2. It would be pretty strange (and horrible for innovation outside extremely large pharma companies) to attribute on-sale bars to outsourced manufacturing of samples for validation testing. That would mean the only way to not fall foul of the on-sale bar would be to manufacture all pre-retail samples completely in-house… and there are quite a few newer drugs that require fairly extensive processing by expensive equipment that would not be available outside deep pocketed research universities and large pharma. So, such a ruling would be arbitrarily limiting innovation and putting viable research opportunities outside the reach of everyone but the outrageously solvent. Maybe you could save a last step that could be performed in-house only, but even then, you wouldn’t be able to validate the full manufacturing process that would likely be used to fulfill prescriptions/sales to the public. I’m not sure it makes sense to force filing the patent application before that validation process can happen, except for the research institutions with effectively infinitely deep pockets. It certainly doesn’t make sense from a public safety view – you’d want to incentivize researchers to patent the validated drug/process and not some intermediary step that might be less safe, but would be covered by the too-early-filed patent application. We already have a clear incentive for people to patent as quickly as they can – the first (inventor) to file.

    There’s no good policy argument here to characterize outsourced manufacturing for validation purposes as sales triggering the on-sale bar. Rather, finding an on-sale bar here on the facts presented would appear to act largely against the public interest. I think I would find the outsourced manufacturer an arm of the inventor (fact based investigation) and that the processing would in effect be “in the lab.” There would be ways to poison that kind of result, like the process or product being publicized or offered for sale to 3rd parties from the manufacturer directly, but that kind of analysis seems fair to everyone involved. Of course, I only know the facts presented in the blog post…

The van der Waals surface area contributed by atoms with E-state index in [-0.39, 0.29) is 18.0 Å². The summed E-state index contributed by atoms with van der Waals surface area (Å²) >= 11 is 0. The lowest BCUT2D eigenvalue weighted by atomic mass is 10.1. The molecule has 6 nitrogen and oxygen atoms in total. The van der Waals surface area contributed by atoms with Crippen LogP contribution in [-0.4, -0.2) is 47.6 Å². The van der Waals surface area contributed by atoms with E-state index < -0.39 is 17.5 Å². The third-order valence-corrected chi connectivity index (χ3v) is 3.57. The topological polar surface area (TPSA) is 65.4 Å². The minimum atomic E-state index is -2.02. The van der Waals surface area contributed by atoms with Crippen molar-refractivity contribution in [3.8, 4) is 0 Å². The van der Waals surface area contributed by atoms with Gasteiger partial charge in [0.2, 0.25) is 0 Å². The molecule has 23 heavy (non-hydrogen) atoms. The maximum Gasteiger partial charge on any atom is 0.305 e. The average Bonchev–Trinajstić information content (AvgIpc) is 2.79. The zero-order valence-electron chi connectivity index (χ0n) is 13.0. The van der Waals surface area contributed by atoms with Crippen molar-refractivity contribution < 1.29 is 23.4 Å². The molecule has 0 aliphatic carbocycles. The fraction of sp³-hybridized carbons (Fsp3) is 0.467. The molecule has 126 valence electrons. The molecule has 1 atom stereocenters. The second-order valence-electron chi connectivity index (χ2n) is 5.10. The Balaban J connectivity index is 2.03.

1. I second your motion.

      The Federal Circuit has indeed gone once again off the deep end with no good reason for doing so. They consistently get lost because they ignore the Supreme Court cases, thinking the ’52 Act gave them carte blanche.

      Look to all the chaos they caused with BMC Resources, one the worst decisions in that court’s history.

      1. Your windmill chase is most odd Ned (and you neglect just how much the Supreme Court IGNORES the selfsame ’52 Act).

      2. I third that motion, particularly because it’s almost impossible these days for one corporation/company to make/manufacture everything that’s required for a product totally in-house.

        (As for the Fed. Circuit going off the deep end, I have no comments for that.)

        1. That’s why patentees should use a reasonable approach to recording their expectation of confidentiality by written agreement. Note that it should not be up to the U.S. courts to protect patentees from foreign patent laws that are overly strict in terms of public disclosure = no patent. The U.S. offers a 1 year grace period for public disclosure, which is a reasonable balance. Patentees that want more than 1 year to file and/or obtain foreign rights should use confidentiality agreements. This isn’t rocket science.

  3. What comes to mind is the English case about the offer of a product to a shop chain (something like Staples, as I recall) on a date before the filing of the patent application on the product.

    The issue arose, was the offer confidential or did it make the claimed subject matter “available” to one member of the public, that is, the Staples buyer. That is, was it prejudicial to the novelty of the claim, or not?

    The judge reflected on whether the confidentiality had to be assessed subjectively or objectively. That is to say, should the court ask itself whether the buyer understood it as confidential, or should it ask itself whether an interested bystander fly on the wall of the room would have perceived it to be confidential.

    What is the standard under US law, subjective or objective?